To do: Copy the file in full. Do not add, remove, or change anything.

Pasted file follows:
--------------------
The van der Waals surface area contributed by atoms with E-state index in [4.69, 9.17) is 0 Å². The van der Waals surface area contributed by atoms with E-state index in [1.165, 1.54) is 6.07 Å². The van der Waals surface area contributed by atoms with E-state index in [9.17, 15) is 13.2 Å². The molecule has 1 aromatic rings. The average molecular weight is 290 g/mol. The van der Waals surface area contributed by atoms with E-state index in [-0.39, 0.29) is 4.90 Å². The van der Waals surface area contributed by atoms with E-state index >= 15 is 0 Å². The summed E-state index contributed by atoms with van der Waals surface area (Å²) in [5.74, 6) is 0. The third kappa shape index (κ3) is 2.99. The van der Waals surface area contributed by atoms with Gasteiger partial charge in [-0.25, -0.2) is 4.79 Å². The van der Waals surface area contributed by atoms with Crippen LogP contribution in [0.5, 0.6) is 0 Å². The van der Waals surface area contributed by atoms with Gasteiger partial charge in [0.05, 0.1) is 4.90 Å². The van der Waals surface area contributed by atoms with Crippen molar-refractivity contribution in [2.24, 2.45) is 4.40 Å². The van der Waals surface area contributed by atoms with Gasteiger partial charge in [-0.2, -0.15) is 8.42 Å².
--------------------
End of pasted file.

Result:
The van der Waals surface area contributed by atoms with E-state index in [4.69, 9.17) is 0 Å². The van der Waals surface area contributed by atoms with E-state index in [1.165, 1.54) is 6.07 Å². The van der Waals surface area contributed by atoms with E-state index in [9.17, 15) is 13.2 Å². The molecule has 1 aromatic rings. The average molecular weight is 290 g/mol. The van der Waals surface area contributed by atoms with E-state index in [-0.39, 0.29) is 4.90 Å². The van der Waals surface area contributed by atoms with E-state index >= 15 is 0 Å². The summed E-state index contributed by atoms with van der Waals surface area (Å²) in [5.74, 6) is 0. The third kappa shape index (κ3) is 2.99. The van der Waals surface area contributed by atoms with Gasteiger partial charge in [-0.25, -0.2) is 4.79 Å². The van der Waals surface area contributed by atoms with Crippen LogP contribution in [0.5, 0.6) is 0 Å². The van der Waals surface area contributed by atoms with Gasteiger partial charge in [0.05, 0.1) is 4.90 Å². The van der Waals surface area contributed by atoms with Crippen molar-refractivity contribution in [2.24, 2.45) is 4.40 Å². The van der Waals surface area contributed by atoms with Gasteiger partial charge in [-0.2, -0.15) is 8.42 Å².